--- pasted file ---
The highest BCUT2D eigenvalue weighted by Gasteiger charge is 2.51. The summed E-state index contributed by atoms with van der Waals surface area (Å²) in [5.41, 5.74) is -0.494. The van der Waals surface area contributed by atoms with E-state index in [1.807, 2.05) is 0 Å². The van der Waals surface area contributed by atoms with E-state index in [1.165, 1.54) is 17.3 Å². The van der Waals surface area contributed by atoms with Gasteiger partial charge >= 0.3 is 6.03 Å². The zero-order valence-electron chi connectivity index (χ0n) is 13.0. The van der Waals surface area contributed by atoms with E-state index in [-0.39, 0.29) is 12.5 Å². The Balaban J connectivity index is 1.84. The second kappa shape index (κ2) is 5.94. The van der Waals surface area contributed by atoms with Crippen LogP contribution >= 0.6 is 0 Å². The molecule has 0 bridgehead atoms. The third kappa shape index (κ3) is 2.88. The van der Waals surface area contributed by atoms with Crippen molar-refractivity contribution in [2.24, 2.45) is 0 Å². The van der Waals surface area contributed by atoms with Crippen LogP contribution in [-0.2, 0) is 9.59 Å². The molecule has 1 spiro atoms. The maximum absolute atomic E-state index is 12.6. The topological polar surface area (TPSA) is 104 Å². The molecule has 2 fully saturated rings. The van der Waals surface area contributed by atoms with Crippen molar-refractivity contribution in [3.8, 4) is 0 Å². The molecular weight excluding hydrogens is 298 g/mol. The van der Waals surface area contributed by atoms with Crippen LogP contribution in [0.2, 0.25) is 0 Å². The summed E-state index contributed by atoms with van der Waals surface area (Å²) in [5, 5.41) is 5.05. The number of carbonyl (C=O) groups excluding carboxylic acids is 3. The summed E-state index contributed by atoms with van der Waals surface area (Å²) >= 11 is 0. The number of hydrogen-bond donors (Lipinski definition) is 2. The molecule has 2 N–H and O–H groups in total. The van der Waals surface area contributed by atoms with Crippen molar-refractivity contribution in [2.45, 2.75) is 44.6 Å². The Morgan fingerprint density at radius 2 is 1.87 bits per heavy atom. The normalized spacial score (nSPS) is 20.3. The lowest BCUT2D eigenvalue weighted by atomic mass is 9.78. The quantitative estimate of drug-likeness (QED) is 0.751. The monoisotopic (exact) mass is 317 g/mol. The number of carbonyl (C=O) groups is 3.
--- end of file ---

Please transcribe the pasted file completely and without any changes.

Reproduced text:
The highest BCUT2D eigenvalue weighted by Gasteiger charge is 2.51. The summed E-state index contributed by atoms with van der Waals surface area (Å²) in [5.41, 5.74) is -0.494. The van der Waals surface area contributed by atoms with E-state index in [1.807, 2.05) is 0 Å². The van der Waals surface area contributed by atoms with E-state index in [1.165, 1.54) is 17.3 Å². The van der Waals surface area contributed by atoms with Gasteiger partial charge >= 0.3 is 6.03 Å². The zero-order valence-electron chi connectivity index (χ0n) is 13.0. The van der Waals surface area contributed by atoms with E-state index in [-0.39, 0.29) is 12.5 Å². The Balaban J connectivity index is 1.84. The second kappa shape index (κ2) is 5.94. The van der Waals surface area contributed by atoms with Crippen LogP contribution >= 0.6 is 0 Å². The molecule has 0 bridgehead atoms. The third kappa shape index (κ3) is 2.88. The van der Waals surface area contributed by atoms with Crippen molar-refractivity contribution in [2.24, 2.45) is 0 Å². The van der Waals surface area contributed by atoms with Crippen LogP contribution in [-0.2, 0) is 9.59 Å². The molecule has 1 spiro atoms. The maximum absolute atomic E-state index is 12.6. The topological polar surface area (TPSA) is 104 Å². The molecule has 2 fully saturated rings. The van der Waals surface area contributed by atoms with Crippen molar-refractivity contribution in [3.8, 4) is 0 Å². The molecular weight excluding hydrogens is 298 g/mol. The van der Waals surface area contributed by atoms with Crippen LogP contribution in [0.2, 0.25) is 0 Å². The summed E-state index contributed by atoms with van der Waals surface area (Å²) in [5, 5.41) is 5.05. The number of carbonyl (C=O) groups excluding carboxylic acids is 3. The summed E-state index contributed by atoms with van der Waals surface area (Å²) >= 11 is 0. The number of hydrogen-bond donors (Lipinski definition) is 2. The molecule has 2 N–H and O–H groups in total. The van der Waals surface area contributed by atoms with Crippen molar-refractivity contribution in [2.45, 2.75) is 44.6 Å². The Morgan fingerprint density at radius 2 is 1.87 bits per heavy atom. The normalized spacial score (nSPS) is 20.3. The lowest BCUT2D eigenvalue weighted by atomic mass is 9.78. The quantitative estimate of drug-likeness (QED) is 0.751. The monoisotopic (exact) mass is 317 g/mol. The number of carbonyl (C=O) groups is 3.